ASA2016: Footprints and futures: the time of anthropology

Im)possible lives: on futures as process
Location Science Site/Chemistry CG91
Date and Start Time 07 July, 2016 at 09:00
Sessions 3


  • Simone Toji email
  • Laura Petracchi (Università degli Studi di Milano Bicocca) email
  • Michele Wisdahl (University of St Andrews) email

Mail All Convenors

Short Abstract

This panel explores the relationship among futures, hope, fantasy and the re-configuration of selves. In particular, the session will concentrate on future as process that involves a subject's everyday life.

Long Abstract

In lives lived in time, senses of past, present and future are at stake. This panel looks at the process of future making. Differently from considering future in a holistic approach (Mead 2005 and Textor 1995), this panel examines future as a dimension that tirelessly pervades the micro-level of a subject's everyday life.

What are the affects, desires, visions, fears, dreams and material resources that move people to change their lives? How do people work in and on their present (and their present pasts) to contest, shape and imagine their future(s)?

Hope and fantasy may emerge as inspiring clues (Jackson 2011) in the making of people´s futures. Hope as category (Crapanzano 2013) and method (Miyazaki 2004) for understanding future(s); fantasy as push for action and for the re-configuration of selves (Moore 1994).

However, in the making of life-in-the-world, what are the footprints and legacies that define a person´s past, present and future? Class, ethnicity, race, rank, religion and gender have been productive concepts to identify collective inheritances that offer frameworks to live a life. At the same time, these concepts may also place limits. How do people contest and/or re-affirm these concepts and categories in their everyday lives?

We invite papers that ethnographically examine the crossroads between past, present and future and the (im)possible transformations people undertake. We are particularly interested in future(s) as process(es) in education, healing and care, migration, conversions, voyages and/or narratives.

This panel is closed to new paper proposals.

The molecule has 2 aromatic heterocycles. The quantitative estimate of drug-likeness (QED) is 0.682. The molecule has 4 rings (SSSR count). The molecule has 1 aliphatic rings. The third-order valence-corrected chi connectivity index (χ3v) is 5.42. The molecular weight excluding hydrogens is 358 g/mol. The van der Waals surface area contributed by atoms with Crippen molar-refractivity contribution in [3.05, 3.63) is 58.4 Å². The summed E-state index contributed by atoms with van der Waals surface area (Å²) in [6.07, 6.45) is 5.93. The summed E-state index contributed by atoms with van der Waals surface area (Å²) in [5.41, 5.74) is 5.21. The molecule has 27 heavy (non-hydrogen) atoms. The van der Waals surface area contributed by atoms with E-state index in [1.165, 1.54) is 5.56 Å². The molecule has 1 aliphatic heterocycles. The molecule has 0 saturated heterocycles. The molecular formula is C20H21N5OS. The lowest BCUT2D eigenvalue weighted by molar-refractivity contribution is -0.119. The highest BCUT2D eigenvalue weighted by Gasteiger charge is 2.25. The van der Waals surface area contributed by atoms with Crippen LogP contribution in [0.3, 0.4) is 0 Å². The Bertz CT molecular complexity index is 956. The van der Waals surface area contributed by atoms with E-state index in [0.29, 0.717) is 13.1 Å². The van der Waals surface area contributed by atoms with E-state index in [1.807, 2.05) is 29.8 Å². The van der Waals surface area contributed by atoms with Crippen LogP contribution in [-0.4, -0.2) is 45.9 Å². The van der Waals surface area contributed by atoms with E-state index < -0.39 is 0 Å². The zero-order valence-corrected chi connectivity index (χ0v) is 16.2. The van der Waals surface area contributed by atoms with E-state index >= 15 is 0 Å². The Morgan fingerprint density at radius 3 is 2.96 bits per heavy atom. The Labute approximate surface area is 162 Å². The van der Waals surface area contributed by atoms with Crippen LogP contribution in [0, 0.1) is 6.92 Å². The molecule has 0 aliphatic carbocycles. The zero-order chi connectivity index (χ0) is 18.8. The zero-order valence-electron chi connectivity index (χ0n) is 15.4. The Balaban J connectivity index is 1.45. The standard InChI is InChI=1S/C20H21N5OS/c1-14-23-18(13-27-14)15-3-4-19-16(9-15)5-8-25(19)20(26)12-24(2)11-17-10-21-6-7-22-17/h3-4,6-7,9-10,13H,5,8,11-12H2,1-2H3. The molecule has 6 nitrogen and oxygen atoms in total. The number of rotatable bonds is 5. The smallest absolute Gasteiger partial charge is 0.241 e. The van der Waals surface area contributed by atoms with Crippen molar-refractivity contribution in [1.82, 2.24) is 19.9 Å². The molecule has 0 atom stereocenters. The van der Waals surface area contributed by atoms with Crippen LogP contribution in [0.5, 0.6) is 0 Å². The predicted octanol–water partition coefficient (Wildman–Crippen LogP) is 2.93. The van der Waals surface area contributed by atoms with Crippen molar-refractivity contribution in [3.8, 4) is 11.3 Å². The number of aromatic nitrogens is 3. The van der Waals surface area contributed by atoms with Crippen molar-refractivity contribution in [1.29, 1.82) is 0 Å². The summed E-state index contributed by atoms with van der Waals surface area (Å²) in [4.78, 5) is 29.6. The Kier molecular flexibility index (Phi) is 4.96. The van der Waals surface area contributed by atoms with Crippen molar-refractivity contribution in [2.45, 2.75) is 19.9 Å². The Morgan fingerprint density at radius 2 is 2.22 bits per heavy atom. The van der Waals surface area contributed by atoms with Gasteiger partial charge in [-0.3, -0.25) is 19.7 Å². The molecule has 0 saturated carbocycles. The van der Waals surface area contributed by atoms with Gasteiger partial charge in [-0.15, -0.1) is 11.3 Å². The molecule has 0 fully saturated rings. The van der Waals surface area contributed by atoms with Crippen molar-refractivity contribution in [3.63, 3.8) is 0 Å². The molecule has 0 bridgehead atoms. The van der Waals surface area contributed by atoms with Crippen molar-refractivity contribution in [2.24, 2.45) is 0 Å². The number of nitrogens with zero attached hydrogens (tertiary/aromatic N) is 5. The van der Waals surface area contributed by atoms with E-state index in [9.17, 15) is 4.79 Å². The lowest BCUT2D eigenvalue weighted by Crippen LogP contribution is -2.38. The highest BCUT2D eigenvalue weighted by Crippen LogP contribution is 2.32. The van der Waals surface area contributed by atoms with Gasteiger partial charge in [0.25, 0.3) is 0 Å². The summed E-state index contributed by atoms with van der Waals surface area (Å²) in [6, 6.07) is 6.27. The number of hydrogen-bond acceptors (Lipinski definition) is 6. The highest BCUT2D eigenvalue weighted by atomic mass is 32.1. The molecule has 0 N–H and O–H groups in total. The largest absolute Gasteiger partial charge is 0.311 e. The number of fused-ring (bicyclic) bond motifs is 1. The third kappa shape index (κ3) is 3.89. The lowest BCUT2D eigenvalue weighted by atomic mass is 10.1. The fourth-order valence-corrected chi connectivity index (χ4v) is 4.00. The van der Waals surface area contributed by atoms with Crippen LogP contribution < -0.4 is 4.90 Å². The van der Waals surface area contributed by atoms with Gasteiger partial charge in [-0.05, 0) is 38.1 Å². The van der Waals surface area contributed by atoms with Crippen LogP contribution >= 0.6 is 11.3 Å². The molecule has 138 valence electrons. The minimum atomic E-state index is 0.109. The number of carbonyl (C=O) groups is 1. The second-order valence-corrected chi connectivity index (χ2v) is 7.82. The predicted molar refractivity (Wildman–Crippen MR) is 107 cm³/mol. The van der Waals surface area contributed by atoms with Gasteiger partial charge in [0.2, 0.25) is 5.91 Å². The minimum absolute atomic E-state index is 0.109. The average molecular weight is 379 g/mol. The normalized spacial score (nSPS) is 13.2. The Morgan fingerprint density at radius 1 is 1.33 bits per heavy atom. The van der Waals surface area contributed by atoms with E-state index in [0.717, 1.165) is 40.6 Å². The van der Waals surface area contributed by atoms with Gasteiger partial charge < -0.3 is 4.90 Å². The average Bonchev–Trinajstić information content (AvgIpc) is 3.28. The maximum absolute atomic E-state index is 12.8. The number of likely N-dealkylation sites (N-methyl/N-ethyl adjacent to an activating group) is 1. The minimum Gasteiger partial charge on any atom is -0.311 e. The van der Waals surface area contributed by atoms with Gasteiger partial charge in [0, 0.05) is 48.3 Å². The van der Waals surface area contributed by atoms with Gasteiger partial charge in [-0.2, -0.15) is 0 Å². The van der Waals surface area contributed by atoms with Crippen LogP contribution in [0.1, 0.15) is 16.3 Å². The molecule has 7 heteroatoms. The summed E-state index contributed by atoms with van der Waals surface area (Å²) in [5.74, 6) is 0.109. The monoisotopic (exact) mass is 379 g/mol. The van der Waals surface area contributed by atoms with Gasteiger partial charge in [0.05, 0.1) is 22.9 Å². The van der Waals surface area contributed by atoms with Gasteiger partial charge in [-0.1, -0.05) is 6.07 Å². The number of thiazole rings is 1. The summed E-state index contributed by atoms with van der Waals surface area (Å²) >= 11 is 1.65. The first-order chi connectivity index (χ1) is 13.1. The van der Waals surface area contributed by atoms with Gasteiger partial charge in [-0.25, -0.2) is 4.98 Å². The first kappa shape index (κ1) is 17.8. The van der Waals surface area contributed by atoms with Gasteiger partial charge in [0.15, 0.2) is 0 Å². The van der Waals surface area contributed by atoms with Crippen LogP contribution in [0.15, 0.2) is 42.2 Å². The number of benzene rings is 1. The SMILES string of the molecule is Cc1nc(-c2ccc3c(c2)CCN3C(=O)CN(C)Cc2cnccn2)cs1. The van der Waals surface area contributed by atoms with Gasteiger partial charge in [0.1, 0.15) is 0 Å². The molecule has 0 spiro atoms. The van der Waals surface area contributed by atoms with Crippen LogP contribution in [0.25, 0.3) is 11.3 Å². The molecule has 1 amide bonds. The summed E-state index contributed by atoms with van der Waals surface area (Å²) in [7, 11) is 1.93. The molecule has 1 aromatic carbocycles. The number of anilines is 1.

Dreams for the future: time work in a Brazilian high school classroom

Author: Michele Wisdahl (University of St Andrews)  email

Short Abstract

This paper builds on Flaherty’s concept of time work to explore how students at an emerging middle-class private high school in Northeast Brazil cultivated powerful dreams (imagined futures) to help navigate the difficult present.

Long Abstract

Leão et al (2011) argue that, in planning for the future, one attempts to exercise control over uncertainty in a "modern equivalent of magical practices" (1073). Drawing on 12 months of participant observation in the classroom, I focus on the "magical practices" at work in an emerging middle-class private high school in Northeast Brazil. Throughout their final year, students were encouraged to cultivate powerful dreams (imagined futures) that would help propel them through the difficult present.

Time work, both behavioural and cognitive, is not always visible to others: it involves imagining a future different to the present as well as planning and acting on that imagined future. Flaherty (2014) highlights the complexities and demands of time work: exercising "temporal agency" to project oneself through the present towards an imagined future requires confidence, discipline and perseverance.

Accordingly, the school promoted self-esteem as an imperative for creating powerful dreams that would transform students. High self-esteem appeared to enable a student to construct and believe in her dreams for the future, turning that sonho (dream) into a projeto de vida (life project) towards which she could work. This type of time work also served to affirm students' "modern" middle-class statuses. In this paper, I explore the affective component of time work that was key to helping students imagine (im)possible futures.

International mobility, knowledge and the shaping of (imagined) futures in India

Author: Antonie Fuhse (Georg-August-University Göttingen)  email

Short Abstract

I examine how Indian students and scientists use mobility as a strategy to shape their (imagined) futures in India for which gaining knowledge and foreign degrees appear to be important. How are their present lives shaped by their hopes for the future? How is the future reshaped by the present?

Long Abstract

Many hopes and aspirations are connected to education in India: economic and social mobility, development of the nation and shaping of a better future. Therefore, Indian students and their families work hard and make many sacrifices to achieve good education. Migrating to other parts of the world for studying is thus one strategy to invest in the future. But what kind of hopes and aspirations do the mobile Indian students and scientists have for their futures? And how are their present lives shaped by these visions? Based on my ethnographic fieldwork in Göttingen I will show how education and the accumulation of knowledge and experience are understood as means of shaping a future in India, a future with a well-paid job and an appropriate spouse. I will demonstrate how this future is not only framed by the present live of the students and scientists but also by their past (their biography, their family background, cast, class etc.)